USDA is still not providing masks and is doing "absolutely nothing" to protect workers, inspectors say.
President Trump’s attempt to reopen meat processing plants that were forced to close after large pockets of employees contracted the novel coronavirus has the federal employees who inspect every facility in the country on edge and concerned about what protections the government will provide.
Trump issued an executive order this week seeking to compel companies to resume operations at more than a dozen facilities that shuttered due to COVID-19 outbreaks, saying the invocation of the Defense Production Act was necessary to protect the nation’s food supply chain. At some facilities, hundreds of plant employees tested positive for COVID-19 before public health officials required closures. The outbreaks also affected the Agriculture Department’s Food Safety Inspection Service employees, nearly 140 of whom had contracted the virus as of last week. Two federal inspectors have died from COVID-19 related symptoms.
“To combat this crisis and ensure the adequate availability of food for the American people, it is vital that these processors are able to remain operating at this critical moment,” the White House said in a statement accompanying the order, “while also taking steps to prevent the spread of COVID-19 in their facilities.”
USDA Secretary Sonny Perdue, who has lobbied companies and local leaders to keep plants open even as hotspots developed, said the department would keep employees safe. He said USDA would work with the Occupational Safety and Health Administration and Centers for Disease Control and Prevention to implement guidelines for reopening plants.
“USDA will continue to work with its partners across the federal government to ensure employee safety to maintain this essential industry,” Perdue said.
Employees, however, said they have received no details on how the department will keep that promise. FSIS is still not providing personal protective equipment—including masks—to its inspectors, instead offering a one-time $50 stipend for employees to procure their own. On Wednesday, FSIS held telephonic town halls with employees, as it has done each week during the pandemic. For the first time, however, FSIS took no questions from employees, citing “inappropriate” leaks to the media and privacy concerns.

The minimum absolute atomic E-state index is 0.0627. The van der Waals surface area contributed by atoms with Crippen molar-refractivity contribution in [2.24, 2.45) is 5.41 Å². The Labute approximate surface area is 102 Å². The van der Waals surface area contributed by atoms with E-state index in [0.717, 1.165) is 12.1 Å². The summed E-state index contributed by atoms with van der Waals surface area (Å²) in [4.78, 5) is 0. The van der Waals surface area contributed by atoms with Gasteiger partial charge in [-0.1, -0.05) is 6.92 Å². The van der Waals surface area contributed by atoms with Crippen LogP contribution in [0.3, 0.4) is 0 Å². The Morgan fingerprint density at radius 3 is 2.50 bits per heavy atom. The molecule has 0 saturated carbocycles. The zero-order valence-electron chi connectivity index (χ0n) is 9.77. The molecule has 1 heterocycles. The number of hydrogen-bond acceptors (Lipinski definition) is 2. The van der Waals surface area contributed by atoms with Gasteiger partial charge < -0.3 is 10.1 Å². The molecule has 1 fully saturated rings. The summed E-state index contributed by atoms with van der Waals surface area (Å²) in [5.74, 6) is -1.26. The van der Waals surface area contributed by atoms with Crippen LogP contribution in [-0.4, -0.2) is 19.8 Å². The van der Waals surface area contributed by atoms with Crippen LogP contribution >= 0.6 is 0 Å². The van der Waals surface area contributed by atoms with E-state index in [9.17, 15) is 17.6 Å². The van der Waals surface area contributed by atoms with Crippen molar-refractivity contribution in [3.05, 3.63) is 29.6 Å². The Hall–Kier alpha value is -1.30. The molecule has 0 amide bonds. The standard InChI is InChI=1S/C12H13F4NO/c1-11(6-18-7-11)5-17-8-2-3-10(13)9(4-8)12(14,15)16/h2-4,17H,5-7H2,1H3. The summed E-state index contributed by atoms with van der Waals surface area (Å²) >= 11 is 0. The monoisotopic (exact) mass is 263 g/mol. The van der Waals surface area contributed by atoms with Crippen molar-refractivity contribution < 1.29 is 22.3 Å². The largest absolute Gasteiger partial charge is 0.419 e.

“We’re pretty angry about it,” one inspector said of the one-sided town hall he listened to. “They said they would answer the most frequently asked questions but they’re not doing that.”
Paula Schelling, a food inspector for 32 years and head of the American Federation of Government Employees council that represents 6,500 FSIS employees, said her members were frustrated by their inability to ask questions, especially given the lack of information they are receiving about Trump’s order.
“It is very disturbing to them that the agency and government are putting them in the harm’s way and not providing a safe work environment,” Schelling said. “There has been absolutely nothing in terms of what FSIS will do to protect employees when they reopen these facilities. Absolutely nothing.”
She added employees are facing “fear and uncertainty,” and those feelings are only exacerbated by Trump’s order.
“‘The agency is doing nothing to protect us,’” Schelling said, summarizing the complaint she has most consistently heard from inspectors. She added that employees will have little recourse but to continue going to work. “They’re going to have to follow what their supervisor tells them to do, and if that means I have to report to work at ‘plant whatever,’ I have to follow those instructions.”